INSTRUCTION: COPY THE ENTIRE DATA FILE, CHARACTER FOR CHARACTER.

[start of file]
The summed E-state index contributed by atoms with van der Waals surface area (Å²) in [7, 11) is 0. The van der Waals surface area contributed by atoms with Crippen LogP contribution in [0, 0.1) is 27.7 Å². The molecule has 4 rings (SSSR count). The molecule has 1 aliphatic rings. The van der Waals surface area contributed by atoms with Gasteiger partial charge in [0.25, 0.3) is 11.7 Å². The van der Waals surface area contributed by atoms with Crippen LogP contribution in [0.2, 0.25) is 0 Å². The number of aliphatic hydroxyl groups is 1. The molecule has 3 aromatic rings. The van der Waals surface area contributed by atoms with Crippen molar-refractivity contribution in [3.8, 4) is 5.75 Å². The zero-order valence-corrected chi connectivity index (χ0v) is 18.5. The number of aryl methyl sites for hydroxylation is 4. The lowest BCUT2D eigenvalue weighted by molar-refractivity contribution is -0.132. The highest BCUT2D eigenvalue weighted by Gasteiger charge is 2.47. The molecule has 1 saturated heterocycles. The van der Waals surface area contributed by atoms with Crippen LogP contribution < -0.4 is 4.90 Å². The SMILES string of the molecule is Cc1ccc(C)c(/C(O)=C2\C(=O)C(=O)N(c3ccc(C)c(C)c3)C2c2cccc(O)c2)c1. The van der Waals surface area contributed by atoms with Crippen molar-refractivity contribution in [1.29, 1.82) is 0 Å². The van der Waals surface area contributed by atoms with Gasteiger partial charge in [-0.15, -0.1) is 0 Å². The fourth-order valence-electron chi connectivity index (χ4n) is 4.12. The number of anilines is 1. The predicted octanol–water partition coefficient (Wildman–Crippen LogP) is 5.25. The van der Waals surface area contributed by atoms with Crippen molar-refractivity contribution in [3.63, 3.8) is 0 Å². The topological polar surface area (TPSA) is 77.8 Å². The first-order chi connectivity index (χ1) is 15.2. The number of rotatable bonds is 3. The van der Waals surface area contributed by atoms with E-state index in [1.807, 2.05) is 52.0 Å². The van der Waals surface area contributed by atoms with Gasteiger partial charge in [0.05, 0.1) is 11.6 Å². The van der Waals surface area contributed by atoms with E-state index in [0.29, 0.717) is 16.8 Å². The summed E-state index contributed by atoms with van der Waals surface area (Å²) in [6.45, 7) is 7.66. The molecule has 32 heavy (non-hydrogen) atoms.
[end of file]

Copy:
The summed E-state index contributed by atoms with van der Waals surface area (Å²) in [7, 11) is 0. The van der Waals surface area contributed by atoms with Crippen LogP contribution in [0, 0.1) is 27.7 Å². The molecule has 4 rings (SSSR count). The molecule has 1 aliphatic rings. The van der Waals surface area contributed by atoms with Gasteiger partial charge in [0.25, 0.3) is 11.7 Å². The van der Waals surface area contributed by atoms with Crippen LogP contribution in [0.2, 0.25) is 0 Å². The number of aliphatic hydroxyl groups is 1. The molecule has 3 aromatic rings. The van der Waals surface area contributed by atoms with Crippen molar-refractivity contribution in [3.8, 4) is 5.75 Å². The zero-order valence-corrected chi connectivity index (χ0v) is 18.5. The number of aryl methyl sites for hydroxylation is 4. The lowest BCUT2D eigenvalue weighted by molar-refractivity contribution is -0.132. The highest BCUT2D eigenvalue weighted by Gasteiger charge is 2.47. The molecule has 1 saturated heterocycles. The van der Waals surface area contributed by atoms with Crippen LogP contribution < -0.4 is 4.90 Å². The SMILES string of the molecule is Cc1ccc(C)c(/C(O)=C2\C(=O)C(=O)N(c3ccc(C)c(C)c3)C2c2cccc(O)c2)c1. The van der Waals surface area contributed by atoms with Crippen molar-refractivity contribution in [1.29, 1.82) is 0 Å². The van der Waals surface area contributed by atoms with Gasteiger partial charge in [-0.15, -0.1) is 0 Å². The fourth-order valence-electron chi connectivity index (χ4n) is 4.12. The number of anilines is 1. The predicted octanol–water partition coefficient (Wildman–Crippen LogP) is 5.25. The van der Waals surface area contributed by atoms with Crippen molar-refractivity contribution in [3.63, 3.8) is 0 Å². The topological polar surface area (TPSA) is 77.8 Å². The first-order chi connectivity index (χ1) is 15.2. The number of rotatable bonds is 3. The van der Waals surface area contributed by atoms with E-state index in [1.807, 2.05) is 52.0 Å². The van der Waals surface area contributed by atoms with Gasteiger partial charge in [0.05, 0.1) is 11.6 Å². The van der Waals surface area contributed by atoms with E-state index in [0.29, 0.717) is 16.8 Å². The summed E-state index contributed by atoms with van der Waals surface area (Å²) in [6.45, 7) is 7.66. The molecule has 32 heavy (non-hydrogen) atoms.